We left our last day (hours) to just hang out in the streets and shop some souvenirs, after all Christmas is here 🙂 We went to peoples square. The People’s Square, a large public square in the Huangpu District. It is south of Nanjing Road (West) and north of Huaihai Road (East). People’s Square may be reached by taking Shanghai Metro Line 1, Line 2 or Line 8 to People’s Square station. Nanjing Road  is the main shopping street of Shanghai, and one of the world’s busiest shopping streets. We went all way down till we tech the Bund. The 1,100-meter waterfront known as the Bund forms Shanghai’s backbone. British and French colonized the strip in the mid-19th century to develop international trading — the Bund became one of the most prosperous ports in Asia in the early-20th century. Nowadays the buildings, mostly built between 1901 and 1930 in various styles, house high-end boutiques, restaurants and bars.

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This was the resume of my first and fast visit of Shanghai. Hope the future takes me there again with more time to see the rest of the city.

Other top things that Times Magazine recommends you to do while visiting Shanghai.

1. Fuxing Park

Unlike many Chinese cities that appear to have forgotten that people occasionally like to perambulate, Shanghai is made for walking. Start your own walk in Fuxing Park smack-dab in the colonial-era French Concession, with its shady sycamore trees and stuccoed villas. In the park, you’ll find grannies in pajamas belting out Chinese opera, and Mao-suited men taking their caged birds for a stroll. Around the corner at 7 Xiangshan Road is the former residence of Sun Yat-sen, modern China’s founding father. His house, which contains period furniture and books, reminds you of what Shanghai felt like during its first heyday. Afterward, wander the nearby lanes — past elegant mansions now subdivided into several families’ homes, complete with outdoor wok stations and billows of hanging laundry — to get a sense of street-level Shanghai today. Address: 105 Fuxing Zhong Road, Shanghai, China; 86-(0)21-6372-6083

2.Shanghai Museum

Given its much-vaunted 5,000 years of history, China’s museums are, in general, a sorry lot. Exhibits are badly lighted, the English information often a jumble of incomprehensible nouns. (In truth, some of China’s finest artwork was carted off by the departing Nationalists in 1949, when they quit the mainland for Taiwan. But that still doesn’t excuse the pathetic state in which most of the country’s national treasures are displayed.) The Shanghai Museum, located on People’s Square, is a welcome antidote to all that’s dark and dingy. You don’t — and shouldn’t — try to digest it all in one go. My suggestion: Pick one section, whether it’s calligraphy or jades or ceramics, and dig in. Personally, I find the bronzes strangely fascinating; in fact, the shape of the museum itself mimics that of an ancient bronze cauldron. Address: 201 Renmin Avenue, Shanghai, China 200003; 86-(0)21-6372-3500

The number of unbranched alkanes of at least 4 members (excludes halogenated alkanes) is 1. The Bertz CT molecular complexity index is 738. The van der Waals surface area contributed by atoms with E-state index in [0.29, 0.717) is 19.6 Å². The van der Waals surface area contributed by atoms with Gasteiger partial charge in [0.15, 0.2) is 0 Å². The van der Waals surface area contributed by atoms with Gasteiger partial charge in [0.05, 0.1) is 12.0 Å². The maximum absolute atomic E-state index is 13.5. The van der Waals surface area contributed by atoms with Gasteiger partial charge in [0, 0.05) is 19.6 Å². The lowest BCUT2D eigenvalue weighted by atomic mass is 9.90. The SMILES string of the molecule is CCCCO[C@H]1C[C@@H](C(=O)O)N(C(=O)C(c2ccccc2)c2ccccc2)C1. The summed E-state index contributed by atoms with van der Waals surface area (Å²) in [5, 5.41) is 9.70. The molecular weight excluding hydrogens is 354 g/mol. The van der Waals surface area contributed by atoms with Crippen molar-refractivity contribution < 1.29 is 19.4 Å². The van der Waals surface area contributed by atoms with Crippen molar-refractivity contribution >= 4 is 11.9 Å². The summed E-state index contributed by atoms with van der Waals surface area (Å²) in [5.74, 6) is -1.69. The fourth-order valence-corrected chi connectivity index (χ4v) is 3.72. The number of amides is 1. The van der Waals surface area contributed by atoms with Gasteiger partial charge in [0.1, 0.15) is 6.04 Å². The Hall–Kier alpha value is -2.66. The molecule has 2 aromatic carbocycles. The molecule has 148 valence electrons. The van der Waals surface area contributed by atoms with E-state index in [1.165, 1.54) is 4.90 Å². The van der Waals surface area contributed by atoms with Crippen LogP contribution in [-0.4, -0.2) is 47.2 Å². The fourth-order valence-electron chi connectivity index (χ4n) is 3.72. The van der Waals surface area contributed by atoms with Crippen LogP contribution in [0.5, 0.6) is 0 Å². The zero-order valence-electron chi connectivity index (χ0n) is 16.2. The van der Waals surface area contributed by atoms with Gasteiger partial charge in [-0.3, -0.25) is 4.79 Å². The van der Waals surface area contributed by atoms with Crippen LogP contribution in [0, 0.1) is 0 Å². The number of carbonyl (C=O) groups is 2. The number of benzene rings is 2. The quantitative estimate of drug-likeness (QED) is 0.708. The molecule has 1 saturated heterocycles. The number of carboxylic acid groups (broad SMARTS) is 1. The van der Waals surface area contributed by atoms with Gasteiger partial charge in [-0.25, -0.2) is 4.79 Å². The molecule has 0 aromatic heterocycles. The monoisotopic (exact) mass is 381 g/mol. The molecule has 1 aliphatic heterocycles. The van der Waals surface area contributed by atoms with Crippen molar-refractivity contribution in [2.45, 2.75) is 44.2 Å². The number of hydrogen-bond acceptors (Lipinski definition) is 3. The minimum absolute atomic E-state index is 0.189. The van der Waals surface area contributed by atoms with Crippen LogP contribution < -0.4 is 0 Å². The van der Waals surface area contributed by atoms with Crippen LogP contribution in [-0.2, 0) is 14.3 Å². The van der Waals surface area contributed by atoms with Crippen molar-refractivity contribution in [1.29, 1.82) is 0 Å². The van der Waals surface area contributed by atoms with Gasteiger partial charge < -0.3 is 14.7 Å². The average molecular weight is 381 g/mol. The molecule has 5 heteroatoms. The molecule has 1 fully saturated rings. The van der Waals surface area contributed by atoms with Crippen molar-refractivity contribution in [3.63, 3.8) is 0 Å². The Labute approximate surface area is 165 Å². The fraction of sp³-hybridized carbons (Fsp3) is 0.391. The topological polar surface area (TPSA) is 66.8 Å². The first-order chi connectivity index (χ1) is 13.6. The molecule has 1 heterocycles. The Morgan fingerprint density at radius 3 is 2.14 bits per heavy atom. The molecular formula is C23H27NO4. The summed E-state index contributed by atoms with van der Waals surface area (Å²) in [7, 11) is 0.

3. Din Tai Fung

The soup dumpling, or xiaolong bao, is to Shanghai what the chicken wing is to Buffalo. A delicate dumpling skin is wrapped around a juicy pork filling (or, in luxe versions, crab), and like magic, the dumpling also contains a shot of tasty broth. But be warned: All those famous local places listed in guidebooks promising to delight you with an authentic recipe? They’re underwhelming. The sad fact is that the very best xiaolong baoin Shanghai are to be found in a sterile mall built by a Hong Kong developer. It gets worse. These dumplings come courtesy of a Taiwanese restaurant chain called Din Tai Fung No matter. Tell your friends you partook of Shanghai’s greatest culinary joy. You don’t have to mention the whole Taiwanese-made-in-a-mall aspect of the tale. Address: Building 6, Floor 2, Shop 11a, Xintiandi South Block, Shanghai China; 86-(0)21-6385-8378 

4. Dongtai Road

There’s a store on Dongtai Road, a chockablock stretch of antiques and curio shops off Xizang Road, that proudly displays a milk-bottle delivery box from the 1920s. I once tried to buy it from the couple who owns the shop. The husband laughed. The wife told me that several museum curators had already offered big money, but she wasn’t selling. Amongst all of Dongtai Road’s tourist tat — and, trust me, there is plenty of it — are treasures. Some, like the milk box, aren’t for sale. But plenty else is, including lovely art-deco pieces and lots of Cultural Revolution memorabilia. About halfway up the street is my favorite book-dealer. Collectors of tiny antique metal teapots are also in luck — there’s an entire store devoted to that esoteric object. Just east of Dongtai Road is a plant-and-animal market, where you can pick up a championship cricket for the next time you need an insect to enter in a prizefight. Doesn’t everybody?

5. 50 Moganshan Road

Chinese contemporary art now sells at international auctions for gazillions of dollars. Derivative stuff is everywhere, so it’s all the more important to head to the nerve center of Shanghai’s buzzing art scene at Moganshan Road. A collection of once-deserted warehouses near Suzhou Creek, Moganshan now houses Shanghai’s best contemporary art galleries. Best of all, several top artists, like Zhou Tiehai and Ding Yi, keep their studios here, so if you’re lucky you can wander in and see the creative process unfold in real time. One of the city’s oldest and most respected galleries is at 50 Moganshan, ShanghART, which represents the cream of the art world and is run by Swiss native Lorenz Helbling. Address: 50 Moganshan Road, Bldg. 16, Shanghai, China; 86-(0)21-6359-3923

Source: Times Magazine